In 2017, the local cash corn price in Southern Minnesota remained fairly constant from late January to late June, before dropping significantly to near $3.00 per bushel by late July. Many farm operators have a significant amount of unpriced 2017 corn stored in grain bins on the farm, and need to pay close attention to any potential late Winter and Spring rallies in the cash corn market. The fairly large level of estimated 2017-18 corn ending stocks at 2.35 billion bushels will likely limit any sustained rallies in the cash corn market beyond early Summer, unless there are growing season weather issues with the 2018 corn crop.
Similar to recent years, producers need to look at opportunities to sell their remaining 2017 corn in storage, as well as to forward price some of their 2018 corn crop, either through CBOT futures contracts or with forward cash contracts. In the past four years, the highest “new crop” corn prices have been offered in Spring and early Summer in the year that the corn was produced, and post-harvest corn prices have never topped that level the following year. The last time we saw corn prices rise to higher levels post-harvest was in 2013 following the major U.S. drought in 2012.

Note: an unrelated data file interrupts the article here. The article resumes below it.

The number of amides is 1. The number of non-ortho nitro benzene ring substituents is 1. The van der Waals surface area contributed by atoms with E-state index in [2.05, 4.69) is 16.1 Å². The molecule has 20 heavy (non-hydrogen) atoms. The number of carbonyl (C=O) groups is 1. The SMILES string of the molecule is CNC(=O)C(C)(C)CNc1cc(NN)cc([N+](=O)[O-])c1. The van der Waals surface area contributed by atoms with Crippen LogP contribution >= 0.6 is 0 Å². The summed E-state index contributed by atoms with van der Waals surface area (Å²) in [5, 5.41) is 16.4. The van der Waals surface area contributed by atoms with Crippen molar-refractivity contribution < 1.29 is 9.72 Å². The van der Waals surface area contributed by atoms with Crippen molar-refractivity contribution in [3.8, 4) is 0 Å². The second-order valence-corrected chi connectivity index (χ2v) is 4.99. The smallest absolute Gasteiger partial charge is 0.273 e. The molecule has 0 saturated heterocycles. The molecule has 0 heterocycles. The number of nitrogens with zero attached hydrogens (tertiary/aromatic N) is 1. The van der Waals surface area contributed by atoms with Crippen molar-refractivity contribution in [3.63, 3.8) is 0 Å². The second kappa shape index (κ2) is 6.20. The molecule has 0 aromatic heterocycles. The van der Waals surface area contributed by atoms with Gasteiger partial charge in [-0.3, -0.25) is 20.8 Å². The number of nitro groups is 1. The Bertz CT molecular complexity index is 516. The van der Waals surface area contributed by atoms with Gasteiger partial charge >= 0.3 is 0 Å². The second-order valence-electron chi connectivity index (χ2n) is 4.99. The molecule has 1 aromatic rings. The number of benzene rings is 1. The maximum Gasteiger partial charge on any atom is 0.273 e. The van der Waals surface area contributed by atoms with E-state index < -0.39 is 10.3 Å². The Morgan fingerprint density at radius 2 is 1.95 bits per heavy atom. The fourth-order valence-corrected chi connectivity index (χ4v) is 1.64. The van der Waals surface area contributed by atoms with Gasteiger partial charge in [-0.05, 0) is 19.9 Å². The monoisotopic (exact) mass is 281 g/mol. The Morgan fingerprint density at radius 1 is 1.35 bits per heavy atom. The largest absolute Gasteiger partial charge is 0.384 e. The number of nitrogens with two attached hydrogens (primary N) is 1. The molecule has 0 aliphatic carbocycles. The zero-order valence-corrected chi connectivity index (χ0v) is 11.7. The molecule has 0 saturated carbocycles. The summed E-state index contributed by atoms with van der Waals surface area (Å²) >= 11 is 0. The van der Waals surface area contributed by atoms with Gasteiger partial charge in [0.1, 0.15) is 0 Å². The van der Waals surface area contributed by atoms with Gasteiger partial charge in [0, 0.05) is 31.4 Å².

It is important for farm operators to develop a good grain marketing plan for both the unpriced 2017 grain that is still in storage, as well as the expected 2018 corn and soybean production. Grain price targets should be based on realistic price expectations, as well as calculated crop production breakeven levels. Producers are also encouraged have target dates that are linked to grain marketing decisions and prices, especially with the unpriced corn and soybeans that are in storage. Historically, in most years with large grain supplies, such as exist in 2018, cash grain prices for “old crop” corn and soybeans usually drop by a fairly significant level after July 1. The price targets need to be continually reviewed and adjusted, as grain market situations change.
Note — For additional information contact Kent Thiesse, Farm Management Analyst and Senior
Vice President, MinnStar Bank, Lake Crystal, MN. (Phone — (507) 381-7960);
E-mail — (firstname.lastname@example.org)